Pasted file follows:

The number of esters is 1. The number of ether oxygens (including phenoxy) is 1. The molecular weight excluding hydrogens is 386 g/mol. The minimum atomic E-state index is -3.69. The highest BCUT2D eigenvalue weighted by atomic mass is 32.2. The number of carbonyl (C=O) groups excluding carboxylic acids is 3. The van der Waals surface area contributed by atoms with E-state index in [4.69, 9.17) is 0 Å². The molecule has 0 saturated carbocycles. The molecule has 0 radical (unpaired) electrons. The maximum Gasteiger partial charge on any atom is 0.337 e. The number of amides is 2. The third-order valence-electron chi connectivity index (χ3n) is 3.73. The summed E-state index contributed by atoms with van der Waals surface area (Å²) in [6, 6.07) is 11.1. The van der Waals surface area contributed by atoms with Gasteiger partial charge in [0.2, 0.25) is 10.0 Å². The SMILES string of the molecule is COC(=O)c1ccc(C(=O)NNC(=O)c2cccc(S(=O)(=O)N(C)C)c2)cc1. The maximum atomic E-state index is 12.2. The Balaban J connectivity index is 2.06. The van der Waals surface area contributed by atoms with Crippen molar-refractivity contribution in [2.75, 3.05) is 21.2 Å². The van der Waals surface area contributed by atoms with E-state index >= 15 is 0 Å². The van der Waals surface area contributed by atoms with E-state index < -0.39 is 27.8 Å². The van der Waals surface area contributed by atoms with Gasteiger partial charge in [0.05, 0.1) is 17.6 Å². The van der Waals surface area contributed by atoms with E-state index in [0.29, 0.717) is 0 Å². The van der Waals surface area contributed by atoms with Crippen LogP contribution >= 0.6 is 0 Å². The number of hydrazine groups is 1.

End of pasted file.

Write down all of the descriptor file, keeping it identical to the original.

The number of esters is 1. The number of ether oxygens (including phenoxy) is 1. The molecular weight excluding hydrogens is 386 g/mol. The minimum atomic E-state index is -3.69. The highest BCUT2D eigenvalue weighted by atomic mass is 32.2. The number of carbonyl (C=O) groups excluding carboxylic acids is 3. The van der Waals surface area contributed by atoms with E-state index in [4.69, 9.17) is 0 Å². The molecule has 0 saturated carbocycles. The molecule has 0 radical (unpaired) electrons. The maximum Gasteiger partial charge on any atom is 0.337 e. The number of amides is 2. The third-order valence-electron chi connectivity index (χ3n) is 3.73. The summed E-state index contributed by atoms with van der Waals surface area (Å²) in [6, 6.07) is 11.1. The van der Waals surface area contributed by atoms with Gasteiger partial charge in [0.2, 0.25) is 10.0 Å². The SMILES string of the molecule is COC(=O)c1ccc(C(=O)NNC(=O)c2cccc(S(=O)(=O)N(C)C)c2)cc1. The maximum atomic E-state index is 12.2. The Balaban J connectivity index is 2.06. The van der Waals surface area contributed by atoms with Crippen molar-refractivity contribution in [2.75, 3.05) is 21.2 Å². The van der Waals surface area contributed by atoms with E-state index >= 15 is 0 Å². The van der Waals surface area contributed by atoms with E-state index < -0.39 is 27.8 Å². The van der Waals surface area contributed by atoms with Gasteiger partial charge in [0.05, 0.1) is 17.6 Å². The van der Waals surface area contributed by atoms with E-state index in [0.29, 0.717) is 0 Å². The van der Waals surface area contributed by atoms with Crippen LogP contribution >= 0.6 is 0 Å². The number of hydrazine groups is 1.